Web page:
Perestroika Movie Review
Sasha (Sam Robards) has arrived here to address a conference on the structure of the universe -- his life-long obsession. The occasion reunites him with his testy old mentor, Professor Gross (F. Murray Abraham), and with Natasha (Oksana Stashenko), a former colleague and ex-lover who stirs up suspicions that Sasha may have fathered her teenage daughter before he left the country in the mid-'70s. The situation further compounds Sasha's midlife crisis: His marriage to Helen (Ally Sheedy), an American physicist, has fallen apart, and he's in the midst of a dead-end affair with another American, Jill (Jicky Schnee), a filmmaker accompanying him so she can gather newly declassified footage about the country's pollution crisis for her own environmental documentary.
Perestroika is shaped not so much by a plot as by a series of encounters, observations, memories, and contemplations all surrounding Sasha's visit to his homeland. His journey covers several decades' worth of remembrances, stretching from the Iron Curtain era, when anti-Semitism marked his student days and he defected to the West, to his evolving dynamics with Natasha, Helen, and Jill, and the collision of his existential skepticism with Gross's sage obstinacy.
If there's a plotline, it's largely to do with Sasha's reconciliation with Natasha, and the bond he begins to build with her (and possibly his) daughter, Elena (Maria Andreyeva). Sasha and Elena may be decades apart in age, but both harbor dreams of escape -- an escape from the false freedom of perestroika to a truer one, in which the corruption of human nature is finally defied, and in which individual, nation, world, universe, all are unified in a dream of mutual co-existence.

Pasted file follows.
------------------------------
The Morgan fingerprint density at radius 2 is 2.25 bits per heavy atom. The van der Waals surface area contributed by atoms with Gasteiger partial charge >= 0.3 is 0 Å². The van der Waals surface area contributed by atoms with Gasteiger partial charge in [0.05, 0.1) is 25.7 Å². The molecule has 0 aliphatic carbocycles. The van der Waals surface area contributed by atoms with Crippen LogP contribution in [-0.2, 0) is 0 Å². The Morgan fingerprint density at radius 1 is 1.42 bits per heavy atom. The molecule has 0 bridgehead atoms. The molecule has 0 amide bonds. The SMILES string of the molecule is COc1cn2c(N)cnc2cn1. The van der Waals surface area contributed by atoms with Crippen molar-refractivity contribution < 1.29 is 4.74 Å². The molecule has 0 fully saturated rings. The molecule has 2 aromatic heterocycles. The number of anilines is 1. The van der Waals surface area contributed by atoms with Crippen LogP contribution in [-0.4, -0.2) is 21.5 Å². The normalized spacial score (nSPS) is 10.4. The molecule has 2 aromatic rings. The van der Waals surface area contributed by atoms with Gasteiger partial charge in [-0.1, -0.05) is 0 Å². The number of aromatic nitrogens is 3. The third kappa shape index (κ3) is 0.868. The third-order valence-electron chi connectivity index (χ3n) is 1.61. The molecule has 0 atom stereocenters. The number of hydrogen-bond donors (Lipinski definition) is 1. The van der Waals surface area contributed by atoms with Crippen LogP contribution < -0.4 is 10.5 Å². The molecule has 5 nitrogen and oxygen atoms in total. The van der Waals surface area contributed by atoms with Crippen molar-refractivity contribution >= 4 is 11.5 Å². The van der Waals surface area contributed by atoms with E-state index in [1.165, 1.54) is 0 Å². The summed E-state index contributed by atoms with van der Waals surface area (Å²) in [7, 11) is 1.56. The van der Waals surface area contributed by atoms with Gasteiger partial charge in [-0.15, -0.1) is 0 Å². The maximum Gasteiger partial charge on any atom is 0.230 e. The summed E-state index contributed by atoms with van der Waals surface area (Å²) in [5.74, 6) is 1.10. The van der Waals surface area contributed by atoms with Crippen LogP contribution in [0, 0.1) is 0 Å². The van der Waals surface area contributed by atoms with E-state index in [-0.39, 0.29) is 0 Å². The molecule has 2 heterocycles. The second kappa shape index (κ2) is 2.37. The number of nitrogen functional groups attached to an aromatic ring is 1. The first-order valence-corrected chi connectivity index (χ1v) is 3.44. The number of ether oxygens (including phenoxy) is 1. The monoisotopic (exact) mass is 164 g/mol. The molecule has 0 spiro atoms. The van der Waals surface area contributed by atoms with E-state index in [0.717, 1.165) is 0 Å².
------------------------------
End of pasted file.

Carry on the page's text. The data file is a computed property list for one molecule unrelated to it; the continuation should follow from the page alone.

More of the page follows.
What surprises off the bat about Perestroika is the intelligence of its characters. They may be doubtful and dysfunctional, but they're all genuine and articulate about their grief. Tsukerman's screenplay too heavily relies on voiceover narration to put across his themes, and his dialogue is often too stilted to feel natural. But it's still a pleasure to be in the company of these oddly impassioned individuals. That this cast is uniformly excellent also compensates for the screenplay's defects, especially Robards and Abraham. Abraham, in particular, steals the show as the sly, brilliant Gross, dropping references to Diogenes, Shakespeare, St. Augustine, and Einstein in witty asides that test Sasha's personal and political resolve and make us grateful for a film that doesn't dumb itself down to win its audience.
Most striking about Perestroika, though, is its hard-to-categorize style. Tsukerman smashes together a smorgasbord of video and archival Soviet footage; on-location sequences with scenes using experimental rear projection and false perspectives; digitally processed imagery; sequences intercutting the low-budget psychedelic present-time with pristine sepias of the past, and so on, in a delirious approximation of Sasha's emotional and psychological life. At its best, Peristroika is not unlike Lars von Trier's subliminal, multimedia thriller Zentropa, and the latter-day Welles of The Trial and Mr. Arkadin, in that in experiencing it, we feel we're watching not a real narrative but a dream-story unfolding. That's a quality rarely achieved, and which makes Perestroika one of the year's strangest and most compelling narratives.